Thursday, 8 August 2013

Do Israelis want a real Palestinian state? The polls say no


It’s peace process time again--and with it comes the trope that Israelis are ready for a two-state solution. That sentiment is accompanied by polls showing the same: that Israelis support the principle of two states for two peoples. But an examination of Israeli polls shows that nothing like a viable Palestinian state that would be acceptable to the Palestinian population is on the table.

With the peace process in overdrive, media consumers have been treated to a lot of hopeful thinking. In the past month, journalists and analysts have lined up to say that Prime Minister Benjamin Netanyahu has the support of the Israeli people to make a peace deal--if he would just go ahead and buck his right-wing coalition.

Writing in Foreign Policy, Brent Sasley says that there is “majority support, including among Jewish-Israelis, for talks and for a final settlement. One recent poll found that 62 percent of Israelis support a two-state solution.”

In a piece on why there’s hope for a two-state deal, The New Republic’s Ben Birnbaum writes that “two-thirds of Israelis—including a majority of Likud and Jewish Home (!) voters—would support a peace deal that gave the Palestinians a state on 100 percent of the West Bank (with land swaps) with its capital in East Jerusalem.”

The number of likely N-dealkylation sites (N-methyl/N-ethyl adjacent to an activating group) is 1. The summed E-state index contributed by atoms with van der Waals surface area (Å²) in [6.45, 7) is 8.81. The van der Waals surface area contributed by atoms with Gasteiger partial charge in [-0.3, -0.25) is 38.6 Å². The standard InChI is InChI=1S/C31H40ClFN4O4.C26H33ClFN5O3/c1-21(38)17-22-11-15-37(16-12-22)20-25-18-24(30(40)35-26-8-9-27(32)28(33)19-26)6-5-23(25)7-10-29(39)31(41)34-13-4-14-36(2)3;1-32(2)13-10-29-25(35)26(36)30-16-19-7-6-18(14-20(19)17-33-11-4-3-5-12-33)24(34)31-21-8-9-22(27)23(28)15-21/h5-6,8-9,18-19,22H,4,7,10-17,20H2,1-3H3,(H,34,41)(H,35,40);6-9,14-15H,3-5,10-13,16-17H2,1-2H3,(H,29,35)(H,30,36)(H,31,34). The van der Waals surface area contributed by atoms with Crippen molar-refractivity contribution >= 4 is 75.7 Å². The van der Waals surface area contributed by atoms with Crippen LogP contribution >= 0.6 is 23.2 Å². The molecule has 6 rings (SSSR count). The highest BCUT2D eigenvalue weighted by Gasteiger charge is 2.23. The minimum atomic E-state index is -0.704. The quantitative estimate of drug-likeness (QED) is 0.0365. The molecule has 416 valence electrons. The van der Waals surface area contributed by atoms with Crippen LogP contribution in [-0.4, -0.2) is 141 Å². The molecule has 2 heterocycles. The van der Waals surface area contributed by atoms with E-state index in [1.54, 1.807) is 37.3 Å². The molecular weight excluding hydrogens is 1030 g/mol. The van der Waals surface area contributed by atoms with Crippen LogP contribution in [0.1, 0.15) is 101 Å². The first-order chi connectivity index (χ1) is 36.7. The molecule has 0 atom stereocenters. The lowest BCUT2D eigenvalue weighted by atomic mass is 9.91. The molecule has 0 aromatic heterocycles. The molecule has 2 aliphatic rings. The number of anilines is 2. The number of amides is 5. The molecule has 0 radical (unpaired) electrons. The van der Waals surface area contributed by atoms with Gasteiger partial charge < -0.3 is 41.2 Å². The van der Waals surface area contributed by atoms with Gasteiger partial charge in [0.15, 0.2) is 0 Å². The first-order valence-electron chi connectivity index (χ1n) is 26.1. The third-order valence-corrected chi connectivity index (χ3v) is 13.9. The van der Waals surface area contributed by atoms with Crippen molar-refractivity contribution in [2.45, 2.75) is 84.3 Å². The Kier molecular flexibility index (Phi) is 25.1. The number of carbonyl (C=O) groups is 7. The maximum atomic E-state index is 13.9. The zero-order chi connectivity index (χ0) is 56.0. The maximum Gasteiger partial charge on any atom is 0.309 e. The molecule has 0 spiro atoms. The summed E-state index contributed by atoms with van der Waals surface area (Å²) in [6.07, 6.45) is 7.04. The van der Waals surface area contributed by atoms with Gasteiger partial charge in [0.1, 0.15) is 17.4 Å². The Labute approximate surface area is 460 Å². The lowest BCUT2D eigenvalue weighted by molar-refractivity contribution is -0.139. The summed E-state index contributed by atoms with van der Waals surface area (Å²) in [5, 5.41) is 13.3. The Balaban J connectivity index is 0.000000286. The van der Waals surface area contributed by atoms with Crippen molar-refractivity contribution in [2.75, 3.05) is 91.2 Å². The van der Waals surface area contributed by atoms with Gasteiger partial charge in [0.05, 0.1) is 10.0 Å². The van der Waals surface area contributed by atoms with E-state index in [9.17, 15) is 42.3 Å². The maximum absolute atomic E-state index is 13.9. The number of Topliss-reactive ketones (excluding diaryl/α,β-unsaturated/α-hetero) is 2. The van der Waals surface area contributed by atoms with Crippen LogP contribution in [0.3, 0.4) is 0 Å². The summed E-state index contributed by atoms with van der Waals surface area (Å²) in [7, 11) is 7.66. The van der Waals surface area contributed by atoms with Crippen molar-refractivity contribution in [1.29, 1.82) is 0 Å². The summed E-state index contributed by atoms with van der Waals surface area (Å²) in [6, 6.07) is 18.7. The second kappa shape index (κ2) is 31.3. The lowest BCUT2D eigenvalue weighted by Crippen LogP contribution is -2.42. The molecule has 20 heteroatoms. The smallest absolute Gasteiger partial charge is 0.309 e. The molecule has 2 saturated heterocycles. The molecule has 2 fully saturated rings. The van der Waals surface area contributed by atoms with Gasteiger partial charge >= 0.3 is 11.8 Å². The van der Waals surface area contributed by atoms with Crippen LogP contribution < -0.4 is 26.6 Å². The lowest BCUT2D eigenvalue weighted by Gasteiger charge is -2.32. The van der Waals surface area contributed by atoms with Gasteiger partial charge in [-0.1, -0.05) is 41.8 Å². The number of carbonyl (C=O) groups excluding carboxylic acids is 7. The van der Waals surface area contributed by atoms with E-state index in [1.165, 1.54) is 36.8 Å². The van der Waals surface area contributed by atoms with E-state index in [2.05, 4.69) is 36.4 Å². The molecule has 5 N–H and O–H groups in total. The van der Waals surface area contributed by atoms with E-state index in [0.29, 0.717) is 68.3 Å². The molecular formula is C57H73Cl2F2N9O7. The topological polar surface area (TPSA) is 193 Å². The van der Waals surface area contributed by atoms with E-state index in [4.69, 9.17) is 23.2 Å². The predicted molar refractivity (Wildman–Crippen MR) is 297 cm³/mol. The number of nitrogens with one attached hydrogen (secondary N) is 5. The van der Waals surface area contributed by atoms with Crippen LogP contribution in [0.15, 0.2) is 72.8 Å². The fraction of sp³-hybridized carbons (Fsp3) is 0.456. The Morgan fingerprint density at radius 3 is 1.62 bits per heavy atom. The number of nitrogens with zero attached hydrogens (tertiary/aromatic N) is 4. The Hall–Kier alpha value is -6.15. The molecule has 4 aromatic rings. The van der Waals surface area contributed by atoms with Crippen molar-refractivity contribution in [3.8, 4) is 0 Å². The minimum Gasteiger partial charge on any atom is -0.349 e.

The Guardian’s Michael Cohen similarly writes that “Israelis strongly support a two-state solution.”

All three of those analysts link to articles in Haaretz and the Jerusalem Post that provide details on the same poll: a December 2012 study conducted by the S. Daniel Abraham Center for Middle East Peace showing that right-wing Israelis would support a Palestinian state. The polls--there were two in total commissioned by the center--surveyed Habayit Hayehudi and Likud voters, and found that the majority of them would support a Palestinian state. Conflict solved!

Not so fast. The devil is in the details when it comes to a Palestinian state. more

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